“Basically, what happens within policing is that when members are taken out of the patrol function and put into specialty positions, their remuneration for the position decreases substantially because of overtime, shift differential, court time, weekend premiums, things like that. What we do with our specialty positions — the executive officer, school resource officer, and now the ALERT CFSEU position — we add four per cent to base salary to compensate for the money they would lose by not being in the patrol section. It’s an incentive for officers, because there are expenses associated with this position.”
Expenses such as fuel and other factors needed to be squared away.
“We just need to make sure that we have officers that are willing to go in,” said Abela. “As with anyone, it’s human nature not to want to lose your remuneration for trying something.”
Funding for ALERT, including the cost of policing resources, is provided primarily by the Government of Alberta, with significant contributions from the Government of Canada. Although the ALERT website indicates that “partner police agencies contribute a number of positions to the model at their own expense” Abela pointed out the TPS secondment will not be funded by the taxpayers of the community.
“This is a fully funded position. The province pays for the salary, benefits, pension and expenses, and some training associated with that ALERT secondment. So it’s at zero cost to the Town of Taber.”
Beyond the cost factor, Abela explained the value of the position for the community and police service in enhancing what the TPS already provide.
“It’s huge. Having someone at the table at the daily briefings with the Combined Forces Special Operations Unit allows for specific input from a Taber police officer to be involved and set strategies for that CFSEU team, what’s it going to undertake. That’s the first thing for me, being at that table allows input into the direction of what is going to happen operationally for CFSEU in our region. That’s a big one.”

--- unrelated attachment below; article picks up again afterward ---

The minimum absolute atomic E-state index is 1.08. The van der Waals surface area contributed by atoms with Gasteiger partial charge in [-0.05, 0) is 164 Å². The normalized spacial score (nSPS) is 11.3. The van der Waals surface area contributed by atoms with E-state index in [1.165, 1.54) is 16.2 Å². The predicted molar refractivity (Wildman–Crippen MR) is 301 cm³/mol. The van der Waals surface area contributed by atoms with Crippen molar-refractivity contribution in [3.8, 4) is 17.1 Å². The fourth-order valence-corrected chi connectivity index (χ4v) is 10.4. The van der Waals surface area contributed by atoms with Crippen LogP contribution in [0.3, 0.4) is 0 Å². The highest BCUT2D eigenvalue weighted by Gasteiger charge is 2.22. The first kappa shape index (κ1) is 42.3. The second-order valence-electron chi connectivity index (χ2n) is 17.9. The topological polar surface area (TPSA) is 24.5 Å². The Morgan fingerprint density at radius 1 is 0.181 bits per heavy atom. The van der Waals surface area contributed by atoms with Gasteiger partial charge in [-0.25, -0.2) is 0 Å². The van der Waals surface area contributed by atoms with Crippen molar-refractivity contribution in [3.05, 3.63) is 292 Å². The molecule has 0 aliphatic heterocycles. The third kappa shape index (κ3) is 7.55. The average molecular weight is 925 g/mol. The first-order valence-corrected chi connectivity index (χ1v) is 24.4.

Gaining a wealth of new experience while providing what we already have — will pay dividends for the service from a training perspective, argues Abela.
“The second thing is, with the case of our officers going there, we can contribute to CFSEU with our experience and knowledge that we have as a community policing agency, with our officers that are very well trained but sometimes don’t necessarily have all the experiences that some of the larger police services have, just due to call volume and the amount of criminality that occurs. We get to provide our experience and expertise and abilities; at the same time we get the synergies of learning their experiences, expertise and training, which eventually as the officers roll the experience back into the police service, will come here. So it’s a win-win.”
The experience will allow some members to participate in aspects of law enforcement they might otherwise never see unless working with another agency.
“The third thing is, it gives some of our officers experiences they wouldn’t have had elsewhere, that they wouldn’t get by being a member of the Taber Police Service,” said Abela. “We don’t have the specialty units here in Taber — just due to our size and capacities — that larger organizations have. So this is a way to have a funded opportunity to do that without the officer having to go be employed elsewhere. It has retention benefits as well.”
Finally, on the intelligence front, developing a personal conduit for information sharing between agencies will be beneficial.
“We as police officers — as you can imagine, you all watch us on TV — we gather intelligence from the community, and then we share that with our regional partners where its necessary to ensure that we have a regional understanding of criminality and intelligence-led operations in southwestern Alberta. Our intelligence now has a conduit to the ALERT CFSEU, and as result I think it will benefit policing in general in southwestern Alberta, in relation to identifying who the bad guys are, and specific plans and action to investigate, and where applicable lay charges and prosecute individuals who are involved in crime, as well as increase the capacity around the rural crime picture that’s hitting us hard in rural Alberta.”